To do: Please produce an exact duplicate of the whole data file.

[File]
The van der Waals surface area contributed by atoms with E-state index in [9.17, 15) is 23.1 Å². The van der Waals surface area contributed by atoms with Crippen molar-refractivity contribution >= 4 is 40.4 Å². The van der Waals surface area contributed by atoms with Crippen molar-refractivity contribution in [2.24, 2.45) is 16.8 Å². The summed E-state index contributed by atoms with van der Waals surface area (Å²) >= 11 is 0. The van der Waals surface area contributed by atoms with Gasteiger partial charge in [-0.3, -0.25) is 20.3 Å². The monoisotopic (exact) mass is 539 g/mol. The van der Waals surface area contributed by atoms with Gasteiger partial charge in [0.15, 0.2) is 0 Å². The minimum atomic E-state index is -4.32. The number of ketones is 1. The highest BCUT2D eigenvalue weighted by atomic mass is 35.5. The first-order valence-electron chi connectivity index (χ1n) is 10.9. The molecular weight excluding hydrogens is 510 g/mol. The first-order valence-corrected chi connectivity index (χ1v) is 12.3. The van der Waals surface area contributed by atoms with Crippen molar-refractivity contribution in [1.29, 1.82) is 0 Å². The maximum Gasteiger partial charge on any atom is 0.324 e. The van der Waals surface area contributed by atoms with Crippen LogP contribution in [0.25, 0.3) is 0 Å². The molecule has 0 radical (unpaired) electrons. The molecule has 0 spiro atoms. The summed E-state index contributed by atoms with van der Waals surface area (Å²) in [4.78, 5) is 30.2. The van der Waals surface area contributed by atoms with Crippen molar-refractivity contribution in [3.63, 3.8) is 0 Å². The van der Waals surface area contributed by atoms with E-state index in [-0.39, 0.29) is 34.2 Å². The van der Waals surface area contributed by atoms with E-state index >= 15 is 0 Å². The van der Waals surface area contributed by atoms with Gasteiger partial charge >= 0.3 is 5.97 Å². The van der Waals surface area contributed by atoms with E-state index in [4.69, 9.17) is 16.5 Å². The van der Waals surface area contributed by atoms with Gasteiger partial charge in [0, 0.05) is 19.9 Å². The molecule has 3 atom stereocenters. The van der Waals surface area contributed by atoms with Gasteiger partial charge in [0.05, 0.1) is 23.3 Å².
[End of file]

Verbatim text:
The van der Waals surface area contributed by atoms with E-state index in [9.17, 15) is 23.1 Å². The van der Waals surface area contributed by atoms with Crippen molar-refractivity contribution >= 4 is 40.4 Å². The van der Waals surface area contributed by atoms with Crippen molar-refractivity contribution in [2.24, 2.45) is 16.8 Å². The summed E-state index contributed by atoms with van der Waals surface area (Å²) >= 11 is 0. The van der Waals surface area contributed by atoms with Gasteiger partial charge in [-0.3, -0.25) is 20.3 Å². The monoisotopic (exact) mass is 539 g/mol. The van der Waals surface area contributed by atoms with Gasteiger partial charge in [0.15, 0.2) is 0 Å². The minimum atomic E-state index is -4.32. The number of ketones is 1. The highest BCUT2D eigenvalue weighted by atomic mass is 35.5. The first-order valence-electron chi connectivity index (χ1n) is 10.9. The molecular weight excluding hydrogens is 510 g/mol. The first-order valence-corrected chi connectivity index (χ1v) is 12.3. The van der Waals surface area contributed by atoms with Crippen molar-refractivity contribution in [1.29, 1.82) is 0 Å². The maximum Gasteiger partial charge on any atom is 0.324 e. The van der Waals surface area contributed by atoms with Crippen LogP contribution in [0.25, 0.3) is 0 Å². The molecule has 0 radical (unpaired) electrons. The molecule has 0 spiro atoms. The summed E-state index contributed by atoms with van der Waals surface area (Å²) in [4.78, 5) is 30.2. The van der Waals surface area contributed by atoms with Crippen molar-refractivity contribution in [3.63, 3.8) is 0 Å². The van der Waals surface area contributed by atoms with E-state index in [-0.39, 0.29) is 34.2 Å². The van der Waals surface area contributed by atoms with E-state index >= 15 is 0 Å². The van der Waals surface area contributed by atoms with Gasteiger partial charge >= 0.3 is 5.97 Å². The van der Waals surface area contributed by atoms with E-state index in [4.69, 9.17) is 16.5 Å². The van der Waals surface area contributed by atoms with Gasteiger partial charge in [0, 0.05) is 19.9 Å². The molecule has 3 atom stereocenters. The van der Waals surface area contributed by atoms with Gasteiger partial charge in [0.05, 0.1) is 23.3 Å².